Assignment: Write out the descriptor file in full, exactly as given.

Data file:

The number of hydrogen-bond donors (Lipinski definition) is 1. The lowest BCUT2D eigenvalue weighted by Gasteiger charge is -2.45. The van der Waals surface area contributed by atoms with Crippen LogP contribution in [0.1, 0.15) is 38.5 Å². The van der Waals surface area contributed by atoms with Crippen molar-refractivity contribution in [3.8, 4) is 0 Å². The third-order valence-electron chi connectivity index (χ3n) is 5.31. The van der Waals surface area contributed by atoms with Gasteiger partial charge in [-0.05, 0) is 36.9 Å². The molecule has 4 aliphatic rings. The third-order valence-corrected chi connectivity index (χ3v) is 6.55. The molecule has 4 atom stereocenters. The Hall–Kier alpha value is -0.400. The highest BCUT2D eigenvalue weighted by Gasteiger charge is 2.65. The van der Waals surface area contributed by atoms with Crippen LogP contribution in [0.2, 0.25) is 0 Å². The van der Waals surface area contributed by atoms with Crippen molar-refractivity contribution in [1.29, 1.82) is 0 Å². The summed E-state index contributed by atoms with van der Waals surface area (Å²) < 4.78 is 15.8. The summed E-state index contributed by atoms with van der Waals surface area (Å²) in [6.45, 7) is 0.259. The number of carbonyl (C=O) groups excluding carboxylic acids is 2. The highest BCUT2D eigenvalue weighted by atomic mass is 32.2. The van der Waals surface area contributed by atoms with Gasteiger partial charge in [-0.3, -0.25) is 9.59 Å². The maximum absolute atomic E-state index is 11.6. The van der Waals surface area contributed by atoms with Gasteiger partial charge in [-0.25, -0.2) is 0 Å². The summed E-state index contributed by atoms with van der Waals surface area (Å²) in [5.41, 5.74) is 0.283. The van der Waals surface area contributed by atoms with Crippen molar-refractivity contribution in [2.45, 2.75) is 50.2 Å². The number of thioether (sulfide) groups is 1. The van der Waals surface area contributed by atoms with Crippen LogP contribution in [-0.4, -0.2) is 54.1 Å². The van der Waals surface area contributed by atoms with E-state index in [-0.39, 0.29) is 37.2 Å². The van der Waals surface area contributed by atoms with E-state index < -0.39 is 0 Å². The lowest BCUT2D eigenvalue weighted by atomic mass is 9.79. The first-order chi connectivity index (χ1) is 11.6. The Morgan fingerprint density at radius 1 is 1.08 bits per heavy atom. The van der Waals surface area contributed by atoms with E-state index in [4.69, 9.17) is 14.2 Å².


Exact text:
The number of hydrogen-bond donors (Lipinski definition) is 1. The lowest BCUT2D eigenvalue weighted by Gasteiger charge is -2.45. The van der Waals surface area contributed by atoms with Crippen LogP contribution in [0.1, 0.15) is 38.5 Å². The van der Waals surface area contributed by atoms with Crippen molar-refractivity contribution in [3.8, 4) is 0 Å². The third-order valence-electron chi connectivity index (χ3n) is 5.31. The van der Waals surface area contributed by atoms with Gasteiger partial charge in [-0.05, 0) is 36.9 Å². The molecule has 4 aliphatic rings. The third-order valence-corrected chi connectivity index (χ3v) is 6.55. The molecule has 4 atom stereocenters. The Hall–Kier alpha value is -0.400. The highest BCUT2D eigenvalue weighted by Gasteiger charge is 2.65. The van der Waals surface area contributed by atoms with Crippen LogP contribution in [0.2, 0.25) is 0 Å². The van der Waals surface area contributed by atoms with Crippen molar-refractivity contribution in [1.29, 1.82) is 0 Å². The summed E-state index contributed by atoms with van der Waals surface area (Å²) < 4.78 is 15.8. The summed E-state index contributed by atoms with van der Waals surface area (Å²) in [6.45, 7) is 0.259. The number of carbonyl (C=O) groups excluding carboxylic acids is 2. The highest BCUT2D eigenvalue weighted by atomic mass is 32.2. The van der Waals surface area contributed by atoms with Gasteiger partial charge in [-0.3, -0.25) is 9.59 Å². The maximum absolute atomic E-state index is 11.6. The van der Waals surface area contributed by atoms with Gasteiger partial charge in [-0.25, -0.2) is 0 Å². The summed E-state index contributed by atoms with van der Waals surface area (Å²) in [5.41, 5.74) is 0.283. The van der Waals surface area contributed by atoms with Crippen molar-refractivity contribution in [2.45, 2.75) is 50.2 Å². The number of thioether (sulfide) groups is 1. The van der Waals surface area contributed by atoms with Crippen LogP contribution in [-0.4, -0.2) is 54.1 Å². The van der Waals surface area contributed by atoms with E-state index in [-0.39, 0.29) is 37.2 Å². The van der Waals surface area contributed by atoms with E-state index < -0.39 is 0 Å². The lowest BCUT2D eigenvalue weighted by atomic mass is 9.79. The first-order chi connectivity index (χ1) is 11.6. The Morgan fingerprint density at radius 1 is 1.08 bits per heavy atom. The van der Waals surface area contributed by atoms with E-state index in [4.69, 9.17) is 14.2 Å².